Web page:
Intrusion detection is part of the suite of capabilities for some firewalls, network managers and other security appliances. These devices can detect when an unauthorized device appears on the network, and in some cases can block network access, or disassociate the device from the wireless network.
Be aware of fixed wireless sniffing and intrusion. This is a primary threat for point-to-point and fixed wireless communications, in which the signal is detected and captured by a receiver in the RF or laser signal pattern. Even capturing and recording the signal can be a threat, because it may be possible to break your encryption given enough time.
Manage Signals to Avoid Wireless Interference and Spoofing
Finally, you need to retain control of your signal. An important means of minimizing interception of your wireless signal is to make sure it travels as little as possible outside the confines of your own space. This can be accomplished through proper antenna design and proper signal patterns, but is usually beyond the technical capacity of most network managers. If your data is extremely sensitive, you may need to bring in specialized engineering help, or even deny wireless access to devices with such data.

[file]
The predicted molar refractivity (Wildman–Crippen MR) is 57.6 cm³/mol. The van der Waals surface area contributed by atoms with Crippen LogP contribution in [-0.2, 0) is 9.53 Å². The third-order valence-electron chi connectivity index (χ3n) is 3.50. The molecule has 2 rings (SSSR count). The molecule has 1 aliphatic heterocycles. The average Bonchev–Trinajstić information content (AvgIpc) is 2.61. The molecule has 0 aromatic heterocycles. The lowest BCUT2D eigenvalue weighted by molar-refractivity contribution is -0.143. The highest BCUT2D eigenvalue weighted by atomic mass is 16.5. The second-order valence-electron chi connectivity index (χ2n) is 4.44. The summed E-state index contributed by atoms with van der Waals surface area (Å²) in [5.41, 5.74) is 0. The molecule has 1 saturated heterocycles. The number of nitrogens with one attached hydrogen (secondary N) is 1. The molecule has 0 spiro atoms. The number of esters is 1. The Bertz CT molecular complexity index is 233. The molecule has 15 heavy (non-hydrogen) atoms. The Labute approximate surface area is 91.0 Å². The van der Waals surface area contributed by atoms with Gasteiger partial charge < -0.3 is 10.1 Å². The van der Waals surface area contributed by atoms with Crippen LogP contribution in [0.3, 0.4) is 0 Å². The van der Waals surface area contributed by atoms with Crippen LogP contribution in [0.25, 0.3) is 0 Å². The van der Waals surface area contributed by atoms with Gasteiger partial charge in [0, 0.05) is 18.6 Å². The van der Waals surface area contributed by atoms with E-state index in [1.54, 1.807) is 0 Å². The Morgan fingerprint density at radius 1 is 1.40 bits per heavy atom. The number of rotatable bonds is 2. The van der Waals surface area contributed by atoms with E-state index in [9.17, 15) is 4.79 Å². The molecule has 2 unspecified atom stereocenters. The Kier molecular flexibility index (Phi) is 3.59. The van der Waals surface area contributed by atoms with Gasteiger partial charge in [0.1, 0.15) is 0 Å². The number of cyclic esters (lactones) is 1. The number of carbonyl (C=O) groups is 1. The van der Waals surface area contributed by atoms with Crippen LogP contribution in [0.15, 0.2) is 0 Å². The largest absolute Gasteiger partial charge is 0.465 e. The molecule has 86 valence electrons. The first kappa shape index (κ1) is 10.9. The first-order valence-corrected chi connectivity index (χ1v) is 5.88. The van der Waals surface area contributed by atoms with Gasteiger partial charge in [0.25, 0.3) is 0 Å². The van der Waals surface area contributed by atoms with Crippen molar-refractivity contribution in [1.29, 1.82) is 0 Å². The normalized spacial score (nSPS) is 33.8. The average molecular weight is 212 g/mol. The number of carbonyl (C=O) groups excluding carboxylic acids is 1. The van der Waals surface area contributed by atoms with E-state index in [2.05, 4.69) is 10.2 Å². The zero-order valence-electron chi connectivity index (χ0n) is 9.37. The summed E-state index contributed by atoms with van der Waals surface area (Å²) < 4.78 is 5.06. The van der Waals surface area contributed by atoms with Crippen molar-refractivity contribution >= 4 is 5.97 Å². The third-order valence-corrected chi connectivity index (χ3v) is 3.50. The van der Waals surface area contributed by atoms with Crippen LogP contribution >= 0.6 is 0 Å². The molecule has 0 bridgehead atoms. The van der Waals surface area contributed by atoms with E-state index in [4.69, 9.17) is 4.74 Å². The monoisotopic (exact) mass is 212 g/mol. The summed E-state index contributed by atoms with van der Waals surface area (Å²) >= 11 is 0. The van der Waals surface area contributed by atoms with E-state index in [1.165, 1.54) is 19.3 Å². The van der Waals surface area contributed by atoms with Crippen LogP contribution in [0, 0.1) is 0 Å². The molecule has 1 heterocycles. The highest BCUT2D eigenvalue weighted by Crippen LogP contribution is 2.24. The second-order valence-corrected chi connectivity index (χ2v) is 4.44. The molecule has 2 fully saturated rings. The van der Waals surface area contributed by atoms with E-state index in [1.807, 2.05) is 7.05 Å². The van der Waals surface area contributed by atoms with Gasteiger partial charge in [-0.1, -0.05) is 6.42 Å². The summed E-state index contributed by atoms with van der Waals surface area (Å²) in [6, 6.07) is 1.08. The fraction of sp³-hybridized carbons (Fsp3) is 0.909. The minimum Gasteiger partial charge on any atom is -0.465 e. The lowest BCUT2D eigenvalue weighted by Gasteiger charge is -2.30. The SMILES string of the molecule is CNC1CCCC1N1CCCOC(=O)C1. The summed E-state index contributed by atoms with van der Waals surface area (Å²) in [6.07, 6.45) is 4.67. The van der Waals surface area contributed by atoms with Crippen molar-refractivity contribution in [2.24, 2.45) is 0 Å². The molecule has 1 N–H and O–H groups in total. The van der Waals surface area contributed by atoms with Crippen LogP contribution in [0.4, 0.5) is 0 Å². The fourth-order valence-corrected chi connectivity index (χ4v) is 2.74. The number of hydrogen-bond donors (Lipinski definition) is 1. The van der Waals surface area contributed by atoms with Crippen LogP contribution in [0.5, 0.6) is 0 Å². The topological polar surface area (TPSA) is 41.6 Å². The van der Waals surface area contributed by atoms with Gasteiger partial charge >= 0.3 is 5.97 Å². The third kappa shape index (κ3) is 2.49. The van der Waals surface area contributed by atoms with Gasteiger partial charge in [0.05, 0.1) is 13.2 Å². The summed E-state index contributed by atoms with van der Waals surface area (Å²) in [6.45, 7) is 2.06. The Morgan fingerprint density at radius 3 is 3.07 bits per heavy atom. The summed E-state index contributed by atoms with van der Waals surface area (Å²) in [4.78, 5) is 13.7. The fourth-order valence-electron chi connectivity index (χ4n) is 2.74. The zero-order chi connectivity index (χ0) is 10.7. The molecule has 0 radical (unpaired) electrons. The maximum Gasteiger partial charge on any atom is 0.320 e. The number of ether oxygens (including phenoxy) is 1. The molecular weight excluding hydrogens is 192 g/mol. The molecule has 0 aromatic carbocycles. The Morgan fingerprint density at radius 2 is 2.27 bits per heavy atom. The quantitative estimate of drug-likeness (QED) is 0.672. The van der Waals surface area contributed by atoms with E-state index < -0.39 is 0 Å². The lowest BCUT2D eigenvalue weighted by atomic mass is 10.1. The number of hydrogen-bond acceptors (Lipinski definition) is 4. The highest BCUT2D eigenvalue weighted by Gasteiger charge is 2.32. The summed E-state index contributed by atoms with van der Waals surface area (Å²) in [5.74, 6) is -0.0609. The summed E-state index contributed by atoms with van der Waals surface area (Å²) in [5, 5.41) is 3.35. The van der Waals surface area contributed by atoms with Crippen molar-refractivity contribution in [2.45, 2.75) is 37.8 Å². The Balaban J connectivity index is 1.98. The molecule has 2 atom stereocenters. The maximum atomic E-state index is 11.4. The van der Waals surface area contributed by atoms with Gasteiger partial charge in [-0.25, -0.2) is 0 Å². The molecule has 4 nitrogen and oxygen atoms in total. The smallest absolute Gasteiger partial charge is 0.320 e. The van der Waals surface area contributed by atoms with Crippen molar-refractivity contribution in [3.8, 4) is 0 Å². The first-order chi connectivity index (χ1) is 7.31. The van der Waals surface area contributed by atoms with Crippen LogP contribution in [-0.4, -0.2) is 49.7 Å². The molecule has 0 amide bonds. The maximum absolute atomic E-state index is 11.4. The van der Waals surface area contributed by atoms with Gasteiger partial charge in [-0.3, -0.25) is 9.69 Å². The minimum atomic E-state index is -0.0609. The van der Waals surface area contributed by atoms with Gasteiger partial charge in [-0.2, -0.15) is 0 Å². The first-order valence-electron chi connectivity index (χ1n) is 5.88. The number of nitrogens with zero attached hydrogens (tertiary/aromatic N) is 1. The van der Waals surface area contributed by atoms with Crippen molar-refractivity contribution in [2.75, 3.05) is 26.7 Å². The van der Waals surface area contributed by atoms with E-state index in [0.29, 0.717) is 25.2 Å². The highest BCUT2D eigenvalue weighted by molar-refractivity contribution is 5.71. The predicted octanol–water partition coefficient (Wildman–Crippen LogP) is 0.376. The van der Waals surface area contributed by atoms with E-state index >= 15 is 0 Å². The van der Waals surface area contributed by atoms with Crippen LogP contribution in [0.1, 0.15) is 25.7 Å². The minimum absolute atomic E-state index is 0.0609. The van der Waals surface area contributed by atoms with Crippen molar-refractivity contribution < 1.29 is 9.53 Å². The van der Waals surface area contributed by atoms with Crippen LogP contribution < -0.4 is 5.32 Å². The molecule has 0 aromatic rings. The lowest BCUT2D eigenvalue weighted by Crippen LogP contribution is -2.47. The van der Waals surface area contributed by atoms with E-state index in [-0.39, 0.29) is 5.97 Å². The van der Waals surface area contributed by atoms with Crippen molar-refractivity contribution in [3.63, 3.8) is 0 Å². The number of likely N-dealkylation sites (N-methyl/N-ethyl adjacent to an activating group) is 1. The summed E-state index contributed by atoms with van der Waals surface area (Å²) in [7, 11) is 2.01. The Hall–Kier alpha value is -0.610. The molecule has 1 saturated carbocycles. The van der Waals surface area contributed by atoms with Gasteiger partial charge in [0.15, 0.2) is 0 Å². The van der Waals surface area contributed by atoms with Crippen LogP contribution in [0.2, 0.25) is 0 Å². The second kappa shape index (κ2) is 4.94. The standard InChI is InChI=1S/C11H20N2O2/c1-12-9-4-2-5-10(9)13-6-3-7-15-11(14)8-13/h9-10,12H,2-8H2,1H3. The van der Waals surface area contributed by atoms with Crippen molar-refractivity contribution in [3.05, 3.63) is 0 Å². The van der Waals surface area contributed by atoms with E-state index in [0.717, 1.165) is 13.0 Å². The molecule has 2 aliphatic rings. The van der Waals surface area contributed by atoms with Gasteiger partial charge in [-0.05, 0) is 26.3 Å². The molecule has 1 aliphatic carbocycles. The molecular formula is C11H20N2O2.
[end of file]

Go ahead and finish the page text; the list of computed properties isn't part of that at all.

Wireless interference and spoofing are security threats that aren't intended to steal your data as much as they're intended to keep you from using your network. In some cases, employees can open insecure holes in your network, and in others interference is affecting your network adversely, but is not being done intentionally.
Spoofing happens when an outsider introduces an access point that appears to be part of your network. This access point is used to gather traffic for later analysis. A specialized type of spoofing happens when someone sets up a WiFi radio that's designed to appear like one that's already in use so that wireless devices will connect to it rather than to the real access point. This kind of "man in the middle" attack is common where you find public hotspots, which is a significant reason not to allow your employees to work at Starbucks or other locations using a public WiFi access point.